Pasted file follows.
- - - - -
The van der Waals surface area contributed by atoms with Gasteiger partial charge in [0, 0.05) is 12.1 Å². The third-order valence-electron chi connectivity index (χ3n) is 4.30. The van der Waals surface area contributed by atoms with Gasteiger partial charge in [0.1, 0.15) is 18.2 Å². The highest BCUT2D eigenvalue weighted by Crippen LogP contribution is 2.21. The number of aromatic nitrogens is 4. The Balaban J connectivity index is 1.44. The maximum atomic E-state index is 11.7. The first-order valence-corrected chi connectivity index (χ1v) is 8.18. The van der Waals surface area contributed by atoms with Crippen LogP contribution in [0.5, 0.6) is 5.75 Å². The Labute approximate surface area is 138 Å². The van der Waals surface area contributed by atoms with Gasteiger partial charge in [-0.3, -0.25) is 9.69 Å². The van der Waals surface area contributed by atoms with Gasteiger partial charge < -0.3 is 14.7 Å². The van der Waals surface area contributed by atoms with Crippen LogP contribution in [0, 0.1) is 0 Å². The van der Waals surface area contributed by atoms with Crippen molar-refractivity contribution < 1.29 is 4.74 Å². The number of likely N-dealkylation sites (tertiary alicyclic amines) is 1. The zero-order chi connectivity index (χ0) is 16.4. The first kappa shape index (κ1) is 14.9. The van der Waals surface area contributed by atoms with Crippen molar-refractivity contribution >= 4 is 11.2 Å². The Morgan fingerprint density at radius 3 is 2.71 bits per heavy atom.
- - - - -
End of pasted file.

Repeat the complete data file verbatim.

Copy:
The van der Waals surface area contributed by atoms with Gasteiger partial charge in [0, 0.05) is 12.1 Å². The third-order valence-electron chi connectivity index (χ3n) is 4.30. The van der Waals surface area contributed by atoms with Gasteiger partial charge in [0.1, 0.15) is 18.2 Å². The highest BCUT2D eigenvalue weighted by Crippen LogP contribution is 2.21. The number of aromatic nitrogens is 4. The Balaban J connectivity index is 1.44. The maximum atomic E-state index is 11.7. The first-order valence-corrected chi connectivity index (χ1v) is 8.18. The van der Waals surface area contributed by atoms with Crippen LogP contribution in [0.5, 0.6) is 5.75 Å². The Labute approximate surface area is 138 Å². The van der Waals surface area contributed by atoms with Gasteiger partial charge in [-0.3, -0.25) is 9.69 Å². The van der Waals surface area contributed by atoms with Gasteiger partial charge < -0.3 is 14.7 Å². The van der Waals surface area contributed by atoms with Crippen LogP contribution in [0, 0.1) is 0 Å². The van der Waals surface area contributed by atoms with Crippen molar-refractivity contribution < 1.29 is 4.74 Å². The number of likely N-dealkylation sites (tertiary alicyclic amines) is 1. The zero-order chi connectivity index (χ0) is 16.4. The first kappa shape index (κ1) is 14.9. The van der Waals surface area contributed by atoms with Crippen molar-refractivity contribution >= 4 is 11.2 Å². The Morgan fingerprint density at radius 3 is 2.71 bits per heavy atom.